G7 talks to be dominated by Russia sanctions, Ukraine support, finance diplomat says

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Japan, this year’s chair of the Group of Seven (G7), expects Russia’s invasion of Ukraine to dominate talks among the world’s major advanced economies, its top finance diplomat, Masato Kanda, told Reuters.

“Sanctions against Russia and support for Ukraine will be a top priority at G7 financial leaders’ meetings under Japan’s chair,” said Kanda, who will oversee G7 deputy-level talks on economic policy this year.

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While Kanda underscored the importance of G7 unity in standing up to Russia, some analysts say there may be differences on sanctions, particularly among Europeans who are being forced to wean themselves off Russian energy supplies.

Kanda, who is vice finance minister for international affairs, listed the challenges the G7 will have to confront over the coming year.

“As the global economy faces various risks, we must respond swiftly and appropriately to recession risks, financial market instability, sanctions against Russia, energy and food concerns and middle-income countries debt problems,” he said in an interview.

A sharp rise in US interest rates has weighed on the dollar-denominated debt of emerging market economies, already weakened by the COVID-19 pandemic, and now reeling from the high price of food and energy imports as a result of the Ukraine war.

Kanda said Japan was working hard to help Sri Lanka, which is suffering its deepest economic crisis in 70 years, by coordinating with the Paris Club of creditor nations and the International Monetary Fund (IMF) to ensure the participation of China and India in efforts to restructure its debt.

“It is desirable to work with these non-Paris Club countries in the same way with the Common Framework,” he said, referring to a Group of 20 mechanism designed to provide a swift and comprehensive debt restructuring for nations facing difficulty meeting debt obligations after the COVID-19 shock to their economies.

“If this is realized, it would pave the way to carry out debt restructuring for other middle-income countries.”

Separately, Tokyo plans to spearhead discussions on ramping up a regional multilateral currency swaps arrangement - called the Chiang-Mai Initiative Multilateralization (CMIM) agreement - to prepare for future financial crises and natural disasters, Kanda said.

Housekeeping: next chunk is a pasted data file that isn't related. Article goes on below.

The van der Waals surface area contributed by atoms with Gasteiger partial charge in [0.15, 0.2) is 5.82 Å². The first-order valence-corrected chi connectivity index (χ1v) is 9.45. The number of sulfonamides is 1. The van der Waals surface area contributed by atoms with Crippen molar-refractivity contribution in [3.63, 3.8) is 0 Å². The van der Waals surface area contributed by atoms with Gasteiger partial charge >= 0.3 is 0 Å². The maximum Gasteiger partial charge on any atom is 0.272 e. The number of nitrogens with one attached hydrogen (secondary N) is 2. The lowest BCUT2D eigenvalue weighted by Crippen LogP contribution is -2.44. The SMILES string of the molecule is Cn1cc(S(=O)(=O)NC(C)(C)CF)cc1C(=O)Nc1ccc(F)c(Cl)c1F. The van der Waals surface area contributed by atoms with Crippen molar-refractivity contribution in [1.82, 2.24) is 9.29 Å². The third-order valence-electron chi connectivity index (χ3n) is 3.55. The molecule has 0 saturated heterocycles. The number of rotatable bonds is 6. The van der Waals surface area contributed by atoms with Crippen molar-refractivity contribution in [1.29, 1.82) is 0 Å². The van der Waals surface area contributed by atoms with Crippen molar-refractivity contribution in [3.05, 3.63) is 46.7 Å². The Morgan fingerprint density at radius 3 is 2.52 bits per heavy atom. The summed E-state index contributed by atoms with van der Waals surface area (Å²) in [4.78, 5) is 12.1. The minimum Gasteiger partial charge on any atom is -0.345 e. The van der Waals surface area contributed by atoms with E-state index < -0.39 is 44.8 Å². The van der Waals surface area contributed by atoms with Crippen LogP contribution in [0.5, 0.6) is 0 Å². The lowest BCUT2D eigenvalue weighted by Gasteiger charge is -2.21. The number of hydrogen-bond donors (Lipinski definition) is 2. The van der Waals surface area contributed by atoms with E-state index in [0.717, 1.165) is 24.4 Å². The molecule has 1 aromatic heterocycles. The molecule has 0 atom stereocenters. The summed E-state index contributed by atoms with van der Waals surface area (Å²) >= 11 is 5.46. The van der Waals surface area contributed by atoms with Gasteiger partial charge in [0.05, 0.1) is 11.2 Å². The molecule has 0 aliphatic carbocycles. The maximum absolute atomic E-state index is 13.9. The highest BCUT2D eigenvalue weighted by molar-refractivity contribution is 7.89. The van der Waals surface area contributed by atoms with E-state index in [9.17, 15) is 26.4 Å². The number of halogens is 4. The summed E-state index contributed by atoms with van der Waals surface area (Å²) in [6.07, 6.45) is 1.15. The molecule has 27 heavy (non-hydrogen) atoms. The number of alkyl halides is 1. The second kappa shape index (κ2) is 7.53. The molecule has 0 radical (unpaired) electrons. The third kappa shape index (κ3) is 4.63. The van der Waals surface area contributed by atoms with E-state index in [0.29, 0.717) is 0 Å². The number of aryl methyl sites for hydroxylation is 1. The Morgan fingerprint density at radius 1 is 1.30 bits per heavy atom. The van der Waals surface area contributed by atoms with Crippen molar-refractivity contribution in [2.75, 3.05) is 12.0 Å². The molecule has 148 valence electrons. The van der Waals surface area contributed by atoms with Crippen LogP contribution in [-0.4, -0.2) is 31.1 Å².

The CMIM was launched in 2000 as a network of bilateral swap accords in the aftermath of the 1997-98 Asian currency crisis.

It became a multilateral scheme binding all countries in 2010.

However, it remains untapped, in part because of a lack of liquidity in each of the domestic currencies and the costs of direct transactions among regional currencies, some analysts say.

‘Undesirable’ swings


Kanda reaffirmed Japan’s determination to intervene in the foreign exchange market to curb excessive volatility in the yen, as it did last year, intervening to buy yen for the first time in 24 years.

“There’s no change to this thinking,” said Kanda, who oversaw last year’s intervention to prop up the yen after it fell around 30 percent to 32-year lows near 152 to the dollar.

The yen has recovered ground since then, and is now trading around 130 per dollar.

Kanda emphasized that the government aimed for currency stability.

“Sharp, one-sided moves as seen last year are undesirable and cannot be tolerated from the viewpoints of people’s livelihoods and corporate activity,” he said.

He said that while the finance ministry oversaw the exchange rate, the Bank of Japan (BOJ) had independence in guiding monetary policy and was focused on achieving price stability.

“Generally speaking, the BOJ targets price stability, while we aim for currency stability,” he said.

Some analysts have criticized the BOJ’s ultra-loose monetary policy, saying that it triggered the unwelcome plunge in the yen last year that inflated the cost of raw material imports.

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